Change was never a big part of Dick Hoak's life.
He has lived in the same split-level house in Hempfield since 1972, driven the same route to work for 34 years, received a paycheck from the same ownership group for 45 years.
In a profession where assistant coaches bounce from one team to another and rarely survive a coaching change, he has remained with the same organization for five decades, both as a player and position coach.
Beginning today, though, life will change.
For the first time since he took a call from Chuck Noll's secretary in 1972, Hoak will no longer have to make the 30-mile drive to work in Pittsburgh.
Hoak, 67, announced his retirement yesterday as the Steelers running backs coach, ending a professional relationship with the team that began as a player in 1961 and evolved into a familial bond with the Rooney family that has lasted almost as long as Bill Cowher has been living.
"I just think it's time," Hoak said. "Some day you guys will feel that way, too. You'll just feel it. You'll know."
Hoak thanked the Rooney family, including the late founder and owner, Art Sr., for letting him stay so long with the organization. After 10 years as a running back with the Steelers, he spent the past 34 years as the team's running backs coach, making him the National Football League's longest-tenured assistant coach.
"I'm really sorry he is going to retire, but I have to say he deserves it," said team chairman Dan Rooney, the only person in the Steelers organization with more seniority than Hoak. "He earned it. His contribution to the Steelers was second to none."Pam Panchak, Post-Gazette photos
Steelers running backs coach Dick Hoak was the National Football League's longest-tenured assistant with 34 years with the team. He started with the Steelers as a running back in 1961.
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A Steelers lifer
A look at Don Hoak's career with the Steelers as a player and a coach.
1961: Seventh-round pick out of Penn State.
1965: Led the Steelers in rushing with 426 yards.
1968: Led the Steelers in rushing with 858 yards. Selected to the Pro Bowl.
1969: Led the Steelers in rushing with 531 yards.
1970: Retired as a player after the season, finishing his career with 3,965 yards, which was second in team history at the time. He currently is fifth.
1972: Hired by Chuck Noll as offensive backfield coach.
1992: Retained on staff when Bill Cowher was hired; named runnings back coach.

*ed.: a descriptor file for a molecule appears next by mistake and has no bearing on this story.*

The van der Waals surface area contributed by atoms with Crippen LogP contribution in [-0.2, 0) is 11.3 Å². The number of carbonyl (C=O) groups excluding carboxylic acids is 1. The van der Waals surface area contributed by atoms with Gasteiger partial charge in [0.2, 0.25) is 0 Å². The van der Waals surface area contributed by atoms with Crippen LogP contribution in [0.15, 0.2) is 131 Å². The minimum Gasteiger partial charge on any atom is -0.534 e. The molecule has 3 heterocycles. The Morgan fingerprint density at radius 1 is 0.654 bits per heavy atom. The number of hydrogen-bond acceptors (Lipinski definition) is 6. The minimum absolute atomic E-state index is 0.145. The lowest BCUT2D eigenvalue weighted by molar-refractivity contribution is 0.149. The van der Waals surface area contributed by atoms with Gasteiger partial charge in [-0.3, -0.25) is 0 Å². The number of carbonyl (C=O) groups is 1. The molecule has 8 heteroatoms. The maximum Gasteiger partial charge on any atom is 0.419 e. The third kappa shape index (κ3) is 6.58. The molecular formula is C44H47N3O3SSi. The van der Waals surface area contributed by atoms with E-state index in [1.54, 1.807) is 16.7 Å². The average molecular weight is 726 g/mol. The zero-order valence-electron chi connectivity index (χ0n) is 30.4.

2006: Retires as Steelers running back coach.
Hoak's longevity is surpassed only by his loyalty and love for his family and hometown area.
He turned down more lucrative coaching offers from other teams, even other leagues, to remain in Western Pennsylvania and stay with the Steelers. And, despite his constant input and understanding of the offense, he even turned down an opportunity to become an offensive coordinator with the Steelers, preferring to stay out of the limelight and remain in the more anonymous position as running backs coach.
"He was very happy just doing a good job and helping to build a winning team," said Indianapolis Colts coach Tony Dungy, who tried to hire Hoak as offensive coordinator when Dungy became head coach in Tampa Bay in 1996.
"He's really blessed to be able to stay in one place, number one, but to have the desire to do it and not feel he has to go someplace else."
Mike Wagner, a former safety from the Super Bowl teams of the 1970s, showed up at Hoak's news conference on the South Side because "I wanted him to know he's important to us old players, even our defensive players."
Hoak began coaching the running backs in 1972, the same year the Steelers drafted Franco Harris in the first round and beat the Oakland Raiders in the famous "Immaculate Reception" playoff game. His final game -- No. 742 as a player and coach -- was Sunday in Cincinnati.
"He's like a perfect coach," Wagner said. "He knew what he wanted to do. He knew what his contributions would be and he was dedicated to it. He found an ideal situation here. It's great the Rooneys recognized that."